Finally, a sign of help came when they saw sirens in the distance. 

"We saw the sirens, and they were like far across the street, maybe, maybe like a quarter mile, maybe a little less," Noah recalled. "Three firemen walk down, and they're like, 'we're going to get you guys out of here,' like, 'it's gonna be okay.'"

Noah Tomkinson

The firemen walked them to a store parking lot, where they were eventually picked up by a police officer in a squad car. 

"I was like so relieved to be alive," Noah said. "But I felt guilty, like, 'what about all the people that didn't make it, what about all the people that aren't in getaway cars getting the safety right now?'"

The officer took them to another area, where they then got on a shuttle bus to a shelter at a school on a safer side of the island. 

The entire time, their dad, David Tomkinson, 49, was on the other side of the island, worried sick for his sons' safety, unable to communicate, with cell reception completely out. 

"Then they called me, and I was so relieved," David said. "I'm beyond thankful to have these guys alive. Every time I hear about it, just even rehearing the story right now, it's it chokes me up. It's really hard to hear, to think of how close that we were to losing each other that moment."

Once they were reunited, David said, "they smelled so strong of plastic smoke... it was awful, even right now, I can still smell the smoke on them after we've got multiple rounds of shampoo and everything."

Out of these ashes, the boys and their dad are now turning their focus to help their community heal.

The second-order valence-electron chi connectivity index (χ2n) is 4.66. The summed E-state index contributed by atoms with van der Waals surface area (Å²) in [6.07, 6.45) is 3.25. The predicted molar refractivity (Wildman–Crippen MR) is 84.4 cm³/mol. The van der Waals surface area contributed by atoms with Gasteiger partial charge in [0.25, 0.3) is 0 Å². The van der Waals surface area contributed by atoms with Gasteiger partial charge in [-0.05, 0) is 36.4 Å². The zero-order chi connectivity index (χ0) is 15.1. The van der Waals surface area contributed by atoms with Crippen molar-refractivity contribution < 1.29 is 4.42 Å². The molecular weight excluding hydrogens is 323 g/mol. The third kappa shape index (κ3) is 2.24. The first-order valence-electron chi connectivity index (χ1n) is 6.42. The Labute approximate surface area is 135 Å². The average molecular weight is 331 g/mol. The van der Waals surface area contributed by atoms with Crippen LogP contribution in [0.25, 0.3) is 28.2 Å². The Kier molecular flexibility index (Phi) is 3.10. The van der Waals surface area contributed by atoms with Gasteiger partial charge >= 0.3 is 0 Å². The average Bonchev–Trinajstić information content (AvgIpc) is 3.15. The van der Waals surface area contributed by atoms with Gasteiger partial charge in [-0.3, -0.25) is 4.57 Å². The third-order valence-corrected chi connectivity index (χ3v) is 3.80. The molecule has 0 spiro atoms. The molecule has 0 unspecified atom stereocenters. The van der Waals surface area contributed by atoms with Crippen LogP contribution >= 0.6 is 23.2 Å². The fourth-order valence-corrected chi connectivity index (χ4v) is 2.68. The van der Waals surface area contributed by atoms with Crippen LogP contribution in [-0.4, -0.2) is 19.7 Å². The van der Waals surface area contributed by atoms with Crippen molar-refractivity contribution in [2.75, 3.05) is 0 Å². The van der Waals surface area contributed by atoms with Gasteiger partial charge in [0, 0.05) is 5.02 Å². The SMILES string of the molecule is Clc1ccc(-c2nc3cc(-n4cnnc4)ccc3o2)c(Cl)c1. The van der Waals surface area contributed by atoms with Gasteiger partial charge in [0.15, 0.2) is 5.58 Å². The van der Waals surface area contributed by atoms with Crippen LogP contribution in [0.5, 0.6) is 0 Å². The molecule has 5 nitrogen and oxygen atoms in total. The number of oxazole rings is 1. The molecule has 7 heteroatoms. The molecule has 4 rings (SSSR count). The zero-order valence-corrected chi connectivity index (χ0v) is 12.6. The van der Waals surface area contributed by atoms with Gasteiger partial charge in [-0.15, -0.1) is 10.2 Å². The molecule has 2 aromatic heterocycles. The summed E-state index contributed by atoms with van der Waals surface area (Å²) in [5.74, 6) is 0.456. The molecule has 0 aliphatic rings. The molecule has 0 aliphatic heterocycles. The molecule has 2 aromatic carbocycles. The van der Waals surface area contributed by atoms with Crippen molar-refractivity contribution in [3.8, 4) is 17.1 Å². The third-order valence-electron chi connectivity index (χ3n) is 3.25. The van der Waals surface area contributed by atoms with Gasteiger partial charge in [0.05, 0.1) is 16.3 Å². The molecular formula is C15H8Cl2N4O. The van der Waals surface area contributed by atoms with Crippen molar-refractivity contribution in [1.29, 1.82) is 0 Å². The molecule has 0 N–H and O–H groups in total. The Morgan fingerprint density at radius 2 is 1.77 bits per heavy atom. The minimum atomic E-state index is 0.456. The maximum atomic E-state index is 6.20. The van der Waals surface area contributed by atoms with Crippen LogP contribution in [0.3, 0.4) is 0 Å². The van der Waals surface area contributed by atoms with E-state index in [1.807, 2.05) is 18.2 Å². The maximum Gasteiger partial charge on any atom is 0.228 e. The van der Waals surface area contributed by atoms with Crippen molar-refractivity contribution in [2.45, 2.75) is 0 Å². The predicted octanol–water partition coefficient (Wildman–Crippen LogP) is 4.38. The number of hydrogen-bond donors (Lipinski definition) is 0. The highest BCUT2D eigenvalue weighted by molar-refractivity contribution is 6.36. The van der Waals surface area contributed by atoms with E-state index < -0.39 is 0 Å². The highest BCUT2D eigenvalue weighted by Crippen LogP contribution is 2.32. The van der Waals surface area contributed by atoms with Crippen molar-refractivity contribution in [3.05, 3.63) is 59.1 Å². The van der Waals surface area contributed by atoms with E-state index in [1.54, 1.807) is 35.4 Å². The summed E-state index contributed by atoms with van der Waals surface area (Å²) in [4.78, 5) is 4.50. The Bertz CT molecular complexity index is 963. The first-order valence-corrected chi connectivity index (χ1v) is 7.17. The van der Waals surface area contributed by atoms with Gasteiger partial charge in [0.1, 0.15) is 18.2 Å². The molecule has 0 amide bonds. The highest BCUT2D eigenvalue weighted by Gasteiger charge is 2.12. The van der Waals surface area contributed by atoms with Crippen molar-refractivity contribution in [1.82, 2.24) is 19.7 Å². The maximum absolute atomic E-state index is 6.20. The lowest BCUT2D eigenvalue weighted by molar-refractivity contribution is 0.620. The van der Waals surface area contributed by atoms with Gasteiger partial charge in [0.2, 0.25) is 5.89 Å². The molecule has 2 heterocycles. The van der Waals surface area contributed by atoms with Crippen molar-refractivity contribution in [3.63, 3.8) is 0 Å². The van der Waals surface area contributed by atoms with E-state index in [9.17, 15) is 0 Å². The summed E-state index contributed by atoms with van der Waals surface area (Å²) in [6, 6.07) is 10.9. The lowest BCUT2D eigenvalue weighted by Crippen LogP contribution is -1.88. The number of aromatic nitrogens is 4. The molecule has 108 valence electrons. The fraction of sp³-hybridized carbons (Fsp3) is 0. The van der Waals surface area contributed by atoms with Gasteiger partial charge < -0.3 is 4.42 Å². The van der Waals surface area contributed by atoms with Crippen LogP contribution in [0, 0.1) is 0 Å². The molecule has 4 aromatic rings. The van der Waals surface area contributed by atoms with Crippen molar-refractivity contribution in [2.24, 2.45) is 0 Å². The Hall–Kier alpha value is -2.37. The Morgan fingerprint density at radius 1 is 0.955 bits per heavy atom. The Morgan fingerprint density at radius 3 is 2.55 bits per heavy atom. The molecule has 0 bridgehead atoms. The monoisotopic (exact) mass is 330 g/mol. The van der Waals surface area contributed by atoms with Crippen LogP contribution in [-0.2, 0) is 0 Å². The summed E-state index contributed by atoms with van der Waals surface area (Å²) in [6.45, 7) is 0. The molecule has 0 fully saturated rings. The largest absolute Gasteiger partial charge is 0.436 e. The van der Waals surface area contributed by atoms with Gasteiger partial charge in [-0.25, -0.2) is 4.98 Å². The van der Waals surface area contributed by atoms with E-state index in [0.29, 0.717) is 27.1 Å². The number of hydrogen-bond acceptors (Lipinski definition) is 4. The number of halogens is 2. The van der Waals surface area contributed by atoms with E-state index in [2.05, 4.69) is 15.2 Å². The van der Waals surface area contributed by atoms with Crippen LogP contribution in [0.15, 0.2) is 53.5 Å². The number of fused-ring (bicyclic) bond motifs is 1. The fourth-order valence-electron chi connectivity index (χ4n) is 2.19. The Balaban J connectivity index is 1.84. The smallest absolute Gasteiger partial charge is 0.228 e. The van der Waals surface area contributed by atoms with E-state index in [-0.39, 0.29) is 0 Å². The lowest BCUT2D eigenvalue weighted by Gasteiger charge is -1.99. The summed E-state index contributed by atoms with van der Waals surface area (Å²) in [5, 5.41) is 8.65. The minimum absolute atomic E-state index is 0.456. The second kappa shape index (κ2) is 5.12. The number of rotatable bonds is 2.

"It's been incredible how many people have stepped up," David said. "Everybody is just amazing in the biggest way to do whatever they can."

Thursday, David and Milo gathered supplies and cans of gasoline and delivered them to a friend's sailboat to be sailed over to the western side of the island, where many people remained stranded without resources.

"That's part of living on an island, and your friends become family, because a lot of people are still separated from their mainland families, so that's what happens is friends become family. So we're one giant ohana. One big family," David said. "That's exactly what it felt like, and that's another positive thing that will come out of this is everyone will be so much closer. Everyone's going to be closer."

Noah Tomkinson

The Tomkinson family asks for anyone on the mainland to please not visit, give Maui time to rebuild, but to please consider donating money or supplies from afar in the meantime. 

Looking back on their experience, the two brave teenage boys say the whole ordeal is still incredibly surreal and almost hard to believe themselves that they survived.

Asked what's next for them, the family says much of that remains to be seen day by day. 

David, whose business burned down, says he will look for another job as he makes plans to rebuild. 

Noah, who was supposed to start a new job next week, will have to look for a new opportunity, as that business also lays in ashes. 

For Milo, school is cancelled at least through next week. As an avid biker, who enjoyed biking every day, he says he hopes he can at least find a bike to ride in his pursuit to get back to some normalcy. 

But that can all be figured out, because, as David says, "I'm still thankful to have my family intact."